Baker, Coakley debate issues in governor’s race
DARTMOUTH, Mass. (AP) — Democratic gubernatorial candidate Martha Coakley and Republican nominee Charlie Baker are both pledging support for the extension of commuter rail to the state’s south coast region, but differ on what it would take to pay for the project.
Coakley and Baker discussed their visions for economic development in southeastern Massachusetts and statewide during a debate Friday at the University of Massachusetts-Dartmouth.
Coakley, the attorney general, opposes a November ballot question that would repeal a state law that indexes the gasoline tax to inflation. Revenue from the gas tax helps fund transportation projects and maintenance on roads and bridges.
Baker called indexing a “red herring.” He said the ballot question, which he supports, would not repeal the 3 cent increase in the tax that was approved by the Legislature last year, but would prevent the tax from going up automatically in the future.
“What it does repeal is this idea that the gas tax should go up every year forever ... without legislators ever having to vote on it again or being held accountable for that decision,” Baker said.
Coakley said indexing the gas tax would provide a predictable revenue source for transportation projects such as the south coast rail.
“If you really do support it, you have to show how you are going to pay for it,” said Coakley.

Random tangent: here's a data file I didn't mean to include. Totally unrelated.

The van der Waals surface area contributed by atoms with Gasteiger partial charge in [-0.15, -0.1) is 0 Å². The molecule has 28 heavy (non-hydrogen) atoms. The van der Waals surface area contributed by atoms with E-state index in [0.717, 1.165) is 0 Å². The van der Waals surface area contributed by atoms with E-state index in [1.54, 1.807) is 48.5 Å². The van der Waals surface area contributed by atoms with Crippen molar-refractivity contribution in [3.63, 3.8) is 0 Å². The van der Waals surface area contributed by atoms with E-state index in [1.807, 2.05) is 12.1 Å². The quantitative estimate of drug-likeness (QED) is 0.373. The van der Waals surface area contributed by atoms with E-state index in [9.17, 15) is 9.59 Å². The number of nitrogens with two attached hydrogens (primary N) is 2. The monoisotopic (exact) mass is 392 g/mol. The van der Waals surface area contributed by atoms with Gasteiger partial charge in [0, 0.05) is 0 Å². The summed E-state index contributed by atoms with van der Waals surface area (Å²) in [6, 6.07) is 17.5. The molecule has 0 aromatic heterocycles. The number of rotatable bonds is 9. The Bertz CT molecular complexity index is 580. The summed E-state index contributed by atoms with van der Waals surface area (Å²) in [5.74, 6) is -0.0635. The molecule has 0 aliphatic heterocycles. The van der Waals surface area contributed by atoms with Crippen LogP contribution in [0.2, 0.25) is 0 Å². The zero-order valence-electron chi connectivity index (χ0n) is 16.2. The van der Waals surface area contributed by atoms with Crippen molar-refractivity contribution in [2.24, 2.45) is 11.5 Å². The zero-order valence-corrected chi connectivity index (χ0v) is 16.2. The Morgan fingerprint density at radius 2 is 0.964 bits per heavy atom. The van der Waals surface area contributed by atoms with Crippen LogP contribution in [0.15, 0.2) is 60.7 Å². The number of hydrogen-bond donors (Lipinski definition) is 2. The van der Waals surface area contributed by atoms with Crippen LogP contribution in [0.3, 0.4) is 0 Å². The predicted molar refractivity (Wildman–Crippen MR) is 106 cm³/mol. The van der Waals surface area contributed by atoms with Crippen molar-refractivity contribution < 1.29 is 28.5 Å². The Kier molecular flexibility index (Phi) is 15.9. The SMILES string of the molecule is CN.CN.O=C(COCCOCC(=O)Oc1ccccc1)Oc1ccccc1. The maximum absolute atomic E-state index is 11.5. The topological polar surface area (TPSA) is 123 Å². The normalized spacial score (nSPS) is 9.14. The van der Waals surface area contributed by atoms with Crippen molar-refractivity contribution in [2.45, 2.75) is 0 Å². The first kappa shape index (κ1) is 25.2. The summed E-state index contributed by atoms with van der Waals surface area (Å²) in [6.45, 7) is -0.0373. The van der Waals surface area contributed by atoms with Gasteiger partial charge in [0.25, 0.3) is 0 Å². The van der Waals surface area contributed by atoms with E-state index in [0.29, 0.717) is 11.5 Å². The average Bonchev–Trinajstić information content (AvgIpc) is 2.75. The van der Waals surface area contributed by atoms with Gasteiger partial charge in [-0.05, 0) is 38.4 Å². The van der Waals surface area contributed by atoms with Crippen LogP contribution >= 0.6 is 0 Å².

She said transportation projects, such as the south coast rail, have been on hold and basic maintenance on roads and bridges delayed because of the drain on resources caused by the financing of the massive Big Dig project in Boston. She noted that Baker, as state Secretary of Administration and Finance in the 1990s, helped draw up the Big Dig financing plan.
Baker said the plan was put together with bipartisan support from state lawmakers after the federal government pulled back on support for the Big Dig.
During the hour-long debate, Coakley and Baker also sparred over his economic plan, which he has said would cost up to $300 million a year, and touched on health care.
Coakley faulted Baker for not explaining where the money would come from to pay for his plan since he has said that he’s opposed to new taxes and that increases in state revenue would go back to cities and towns in the form of local aid.
“That sounds like a bit of fuzzy math,” Coakley said. “If we’re going to have a fair debate on taxes, I think we should be honest about what we are proposing.”
Baker defended his proposal, saying it includes earned income tax credits targeted at lower income individuals, help for veterans trying to find work, and rebuilding Main Streets across the state.
“Those are the kinds of things my economic development plan pays for,” he said. “I think those are pretty good investments.”
Baker also said he would help cut red tape for new businesses.
“Speed matters,” he said. “We need to be more nimble. We need to support our employers.”
On health care, Baker again said the way to bring down costs is to require health care providers to publicly post the cost of medical procedures so they can be held accountable.
Coakley said the state has to continue to move away from the old “fee for service” model, which she said has helped push up the cost of health care.